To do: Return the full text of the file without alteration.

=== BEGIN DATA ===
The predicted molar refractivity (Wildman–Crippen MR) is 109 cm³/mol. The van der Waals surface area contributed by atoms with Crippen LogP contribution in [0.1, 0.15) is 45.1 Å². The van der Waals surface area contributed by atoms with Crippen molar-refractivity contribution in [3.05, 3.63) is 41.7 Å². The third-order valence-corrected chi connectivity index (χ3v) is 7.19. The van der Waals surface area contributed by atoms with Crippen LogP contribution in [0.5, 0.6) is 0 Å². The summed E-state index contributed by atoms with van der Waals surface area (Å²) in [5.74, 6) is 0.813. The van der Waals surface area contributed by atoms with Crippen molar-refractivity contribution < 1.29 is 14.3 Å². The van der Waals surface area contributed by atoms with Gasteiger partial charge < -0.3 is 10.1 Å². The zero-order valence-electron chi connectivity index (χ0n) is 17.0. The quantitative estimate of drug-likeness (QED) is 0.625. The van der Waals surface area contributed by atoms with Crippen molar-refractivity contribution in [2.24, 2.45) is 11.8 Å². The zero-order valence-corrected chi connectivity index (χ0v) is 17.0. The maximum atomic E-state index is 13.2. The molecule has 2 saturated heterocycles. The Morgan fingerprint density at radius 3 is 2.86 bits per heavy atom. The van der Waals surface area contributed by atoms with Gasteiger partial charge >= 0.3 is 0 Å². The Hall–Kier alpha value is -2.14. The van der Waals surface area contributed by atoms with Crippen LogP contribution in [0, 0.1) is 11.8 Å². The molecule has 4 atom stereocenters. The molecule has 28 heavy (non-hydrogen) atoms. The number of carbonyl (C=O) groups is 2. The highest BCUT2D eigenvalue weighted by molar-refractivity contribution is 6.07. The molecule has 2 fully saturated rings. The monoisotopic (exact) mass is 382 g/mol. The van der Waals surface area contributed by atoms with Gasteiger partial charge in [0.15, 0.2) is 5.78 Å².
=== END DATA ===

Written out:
The predicted molar refractivity (Wildman–Crippen MR) is 109 cm³/mol. The van der Waals surface area contributed by atoms with Crippen LogP contribution in [0.1, 0.15) is 45.1 Å². The van der Waals surface area contributed by atoms with Crippen molar-refractivity contribution in [3.05, 3.63) is 41.7 Å². The third-order valence-corrected chi connectivity index (χ3v) is 7.19. The van der Waals surface area contributed by atoms with Crippen LogP contribution in [0.5, 0.6) is 0 Å². The summed E-state index contributed by atoms with van der Waals surface area (Å²) in [5.74, 6) is 0.813. The van der Waals surface area contributed by atoms with Crippen molar-refractivity contribution < 1.29 is 14.3 Å². The van der Waals surface area contributed by atoms with Gasteiger partial charge < -0.3 is 10.1 Å². The zero-order valence-electron chi connectivity index (χ0n) is 17.0. The quantitative estimate of drug-likeness (QED) is 0.625. The van der Waals surface area contributed by atoms with Crippen molar-refractivity contribution in [2.24, 2.45) is 11.8 Å². The zero-order valence-corrected chi connectivity index (χ0v) is 17.0. The maximum atomic E-state index is 13.2. The molecule has 2 saturated heterocycles. The Morgan fingerprint density at radius 3 is 2.86 bits per heavy atom. The van der Waals surface area contributed by atoms with Gasteiger partial charge >= 0.3 is 0 Å². The Hall–Kier alpha value is -2.14. The van der Waals surface area contributed by atoms with Crippen LogP contribution in [0, 0.1) is 11.8 Å². The molecule has 4 atom stereocenters. The molecule has 28 heavy (non-hydrogen) atoms. The number of carbonyl (C=O) groups is 2. The highest BCUT2D eigenvalue weighted by molar-refractivity contribution is 6.07. The molecule has 2 fully saturated rings. The monoisotopic (exact) mass is 382 g/mol. The van der Waals surface area contributed by atoms with Gasteiger partial charge in [0.15, 0.2) is 5.78 Å².